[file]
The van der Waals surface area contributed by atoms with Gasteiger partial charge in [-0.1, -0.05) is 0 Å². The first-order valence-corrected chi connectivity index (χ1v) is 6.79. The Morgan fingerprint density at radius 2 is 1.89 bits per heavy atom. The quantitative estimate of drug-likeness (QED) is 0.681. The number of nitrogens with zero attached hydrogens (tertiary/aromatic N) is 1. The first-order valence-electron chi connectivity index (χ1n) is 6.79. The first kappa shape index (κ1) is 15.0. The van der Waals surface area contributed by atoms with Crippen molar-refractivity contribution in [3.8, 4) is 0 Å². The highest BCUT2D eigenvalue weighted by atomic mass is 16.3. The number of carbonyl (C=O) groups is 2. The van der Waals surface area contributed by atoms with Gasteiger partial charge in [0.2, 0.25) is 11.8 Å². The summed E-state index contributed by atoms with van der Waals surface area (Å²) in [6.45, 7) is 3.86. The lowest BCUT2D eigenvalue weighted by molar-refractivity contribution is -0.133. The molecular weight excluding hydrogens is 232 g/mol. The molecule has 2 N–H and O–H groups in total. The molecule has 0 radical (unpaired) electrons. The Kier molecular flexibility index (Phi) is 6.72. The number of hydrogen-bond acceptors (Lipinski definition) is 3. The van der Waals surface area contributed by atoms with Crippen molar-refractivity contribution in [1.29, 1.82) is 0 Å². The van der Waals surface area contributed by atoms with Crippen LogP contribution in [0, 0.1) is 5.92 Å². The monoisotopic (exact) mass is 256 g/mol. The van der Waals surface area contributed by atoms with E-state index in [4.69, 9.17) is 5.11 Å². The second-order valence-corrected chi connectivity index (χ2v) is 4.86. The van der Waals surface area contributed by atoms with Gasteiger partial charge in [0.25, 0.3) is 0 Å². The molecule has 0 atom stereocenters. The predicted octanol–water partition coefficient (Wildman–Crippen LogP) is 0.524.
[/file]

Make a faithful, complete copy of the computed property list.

The van der Waals surface area contributed by atoms with Gasteiger partial charge in [-0.1, -0.05) is 0 Å². The first-order valence-corrected chi connectivity index (χ1v) is 6.79. The Morgan fingerprint density at radius 2 is 1.89 bits per heavy atom. The quantitative estimate of drug-likeness (QED) is 0.681. The number of nitrogens with zero attached hydrogens (tertiary/aromatic N) is 1. The first-order valence-electron chi connectivity index (χ1n) is 6.79. The first kappa shape index (κ1) is 15.0. The van der Waals surface area contributed by atoms with Crippen molar-refractivity contribution in [3.8, 4) is 0 Å². The highest BCUT2D eigenvalue weighted by atomic mass is 16.3. The number of carbonyl (C=O) groups is 2. The van der Waals surface area contributed by atoms with Gasteiger partial charge in [0.2, 0.25) is 11.8 Å². The summed E-state index contributed by atoms with van der Waals surface area (Å²) in [6.45, 7) is 3.86. The lowest BCUT2D eigenvalue weighted by molar-refractivity contribution is -0.133. The molecular weight excluding hydrogens is 232 g/mol. The molecule has 2 N–H and O–H groups in total. The molecule has 0 radical (unpaired) electrons. The Kier molecular flexibility index (Phi) is 6.72. The number of hydrogen-bond acceptors (Lipinski definition) is 3. The van der Waals surface area contributed by atoms with Crippen molar-refractivity contribution in [1.29, 1.82) is 0 Å². The van der Waals surface area contributed by atoms with Crippen LogP contribution in [0, 0.1) is 5.92 Å². The monoisotopic (exact) mass is 256 g/mol. The van der Waals surface area contributed by atoms with E-state index in [4.69, 9.17) is 5.11 Å². The second-order valence-corrected chi connectivity index (χ2v) is 4.86. The van der Waals surface area contributed by atoms with Gasteiger partial charge in [0.25, 0.3) is 0 Å². The molecule has 0 atom stereocenters. The predicted octanol–water partition coefficient (Wildman–Crippen LogP) is 0.524.